I didn’t know there was a name for the peculiar floating anguish I have felt all my life. It is an empathy with the Earth so deep that I felt the pain when a tree was felled by wind, or worse, cut by a viciously whining saw. From my earliest years, I felt the burning when southern California’s wildfires swept the ridges of ancient oaks, and I could feel the terror of deer, squirrels, and other animals trying to outrun the inferno as if it were my own.
Ever since I was a child, I had recurring dreams of disasters. Sometimes it was nuclear war—not surprising since I was in elementary school at the height of the Cold War—and sometimes it was ever-rising tides flooding roads, impossibly fierce winds, a crazily moving earth, or advancing flames.
As the process of environmental breakdown intensified exponentially after about 1980— from loss of biodiversity to increasing pollution to ever more obvious global warming—my own anguish kept pace. In 2004, the year of the great pinon die-off in Santa Fe, I tried to stave off the death of the pinons on my own land by hauling out buckets of water to beyond where my hose could reach. One day I could no longer deny the telltale light green on a tree at the end of my driveway, the inevitable sign that the tree would soon turn brown, another victim of climate change-fueled bark beetle infestation. I fell to my knees on the painful gravel, holding the tree’s pale branches as the needles came off in my hand like a chemo patient’s hair, and howled with grief like a crazy woman.
Some time later I came across the term “planetary anguish,” coined by Buddhist scholar and environmental activist Joanna Macy. I searched for words that would describe my feelings, knowing that a term had to exist because I couldn’t possibly be alone in my lifelong extreme sorrow, oscillating between depression and rage.
In the course of my research, I came across a 1996 article in Psychology Today by Theodore Roszak called “The Nature of Sanity.” Can true sanity be defined by whether or not a person is in touch with his or her grief and fear about the scientifically probable end of the eco-system we have come to know and love? In other words, if you are not depressed by the current state of ecocide against the environment that sustains life, you are not sane, or at the very least not paying attention.
I have worn my anguish as a badge of the courage to have awareness. The anguish has threaded through my veins and arteries in tandem with my blood, skipped through the instant synapses of my neurons, and lodged in my aching heart. And yet, despite all this, I found that I could simultaneously hold anguish and hope. Anguish made hope necessary, and hope assuaged the degree of anguish and made it bearable. It is this very combination of anguish and hope that inspired and drove me to write Weather Menders.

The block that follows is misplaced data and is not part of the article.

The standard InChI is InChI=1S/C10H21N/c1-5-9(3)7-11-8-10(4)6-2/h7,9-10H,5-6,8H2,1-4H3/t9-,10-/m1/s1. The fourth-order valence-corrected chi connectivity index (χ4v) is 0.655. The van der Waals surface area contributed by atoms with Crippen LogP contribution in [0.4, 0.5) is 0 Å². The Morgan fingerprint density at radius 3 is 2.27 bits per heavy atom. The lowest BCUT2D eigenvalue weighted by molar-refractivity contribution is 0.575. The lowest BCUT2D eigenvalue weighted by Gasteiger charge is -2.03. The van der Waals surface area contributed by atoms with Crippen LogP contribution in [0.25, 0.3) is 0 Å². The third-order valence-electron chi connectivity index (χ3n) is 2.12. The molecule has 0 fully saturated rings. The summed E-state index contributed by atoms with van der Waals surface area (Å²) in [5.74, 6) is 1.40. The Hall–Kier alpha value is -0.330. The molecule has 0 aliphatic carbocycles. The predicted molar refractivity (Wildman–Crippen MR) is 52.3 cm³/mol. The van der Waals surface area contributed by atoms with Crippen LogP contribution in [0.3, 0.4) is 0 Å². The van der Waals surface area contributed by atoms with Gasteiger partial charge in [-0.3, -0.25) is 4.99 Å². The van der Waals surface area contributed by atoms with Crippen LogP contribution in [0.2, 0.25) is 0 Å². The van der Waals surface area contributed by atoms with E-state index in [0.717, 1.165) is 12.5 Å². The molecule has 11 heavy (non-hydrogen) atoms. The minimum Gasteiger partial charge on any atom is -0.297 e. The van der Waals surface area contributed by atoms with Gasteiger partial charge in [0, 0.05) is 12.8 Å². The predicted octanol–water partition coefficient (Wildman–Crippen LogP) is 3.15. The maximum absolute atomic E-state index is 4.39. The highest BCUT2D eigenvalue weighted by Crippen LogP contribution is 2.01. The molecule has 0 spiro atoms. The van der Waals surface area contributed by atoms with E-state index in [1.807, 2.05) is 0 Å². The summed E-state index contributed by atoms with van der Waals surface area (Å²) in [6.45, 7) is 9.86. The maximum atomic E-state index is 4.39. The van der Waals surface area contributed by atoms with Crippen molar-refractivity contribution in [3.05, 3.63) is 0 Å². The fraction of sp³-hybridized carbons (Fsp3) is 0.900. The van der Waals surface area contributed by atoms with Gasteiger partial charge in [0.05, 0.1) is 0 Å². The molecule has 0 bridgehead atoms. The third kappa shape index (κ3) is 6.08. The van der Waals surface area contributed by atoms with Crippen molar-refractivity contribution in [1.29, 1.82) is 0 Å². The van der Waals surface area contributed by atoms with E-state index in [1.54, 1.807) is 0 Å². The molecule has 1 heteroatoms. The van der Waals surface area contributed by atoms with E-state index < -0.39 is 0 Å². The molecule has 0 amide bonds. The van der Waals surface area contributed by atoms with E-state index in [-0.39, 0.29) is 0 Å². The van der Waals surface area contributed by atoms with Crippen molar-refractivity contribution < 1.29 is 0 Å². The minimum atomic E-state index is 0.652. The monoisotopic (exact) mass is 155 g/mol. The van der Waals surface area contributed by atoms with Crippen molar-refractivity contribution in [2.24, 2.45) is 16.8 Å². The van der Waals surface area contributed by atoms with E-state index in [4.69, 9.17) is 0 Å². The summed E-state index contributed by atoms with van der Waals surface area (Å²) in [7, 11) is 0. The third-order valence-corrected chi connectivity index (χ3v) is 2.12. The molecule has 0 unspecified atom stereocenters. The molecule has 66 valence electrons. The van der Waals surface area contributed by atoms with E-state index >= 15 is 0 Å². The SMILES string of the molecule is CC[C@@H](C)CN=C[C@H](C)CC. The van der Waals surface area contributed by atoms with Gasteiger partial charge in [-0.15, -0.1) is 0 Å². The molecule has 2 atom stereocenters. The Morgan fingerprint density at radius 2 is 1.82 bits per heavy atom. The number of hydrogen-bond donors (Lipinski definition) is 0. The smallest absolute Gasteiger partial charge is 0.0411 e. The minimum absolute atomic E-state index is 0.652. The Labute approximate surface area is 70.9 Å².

It came as a form of relief to discover that other writers are also addressing planetary anguish. Deena Metzger’s achingly beautiful and poetic cli-fi novel, A Rain of Night Birds, evokes it unflinchingly. I bought the book because Sacred Activist and writer Cynthia Jurs of the Earth Treasure Vase Global Healing Project posted about it on Facebook. As a cli-fi writer, I hungered to read other people’s work in the genre.
I started reading the book on a plane and was immediately transfixed. The characters of Sandra Birdswell and Terrence Green come from radically different backgrounds, but reach the same place of connection, agony, and love for Mother Earth. When I read the line, “Sometimes she thought she heard the Earth call out in pain,” I burst into tears of recognition.
Who doesn’t feel that way? Who is so numb that they don’t feel the Earth screaming with thirst during a drought, shedding acid rain tears at the polluted air, struggling to breathe as her lungs are choked by deforestation in the Amazon, and desperately feverish with the warming that won’t go away?
A child who never knew a mother, as her own died giving birth to her, Sandra has always found solace in the earth, literally in her collection of soil from many places, and experientially and metaphorically in the patterns of wind and weather. As she studies climatology, initially with her Native American advisor Terrence, she learns of TEK, Traditional Environmental Knowledge. Some years later, she and Terrence reconnect as lovers: “The grief for the destruction of the Earth and the Earth-based peoples of the world was between them, the grief that had brought them together.”
Their love story is one of shared understanding and mutual teaching and learning, despite coming from very different upbringings. Sandra is a doctor’s daughter raised in the dominant culture but with the strong influence of her father’s best friend, a Navajo Medicine Man, whereas Terrence is an indigenous child drawn into success in the dominant culture. The two who never knew their human mothers discover that “Earth was the Mother.”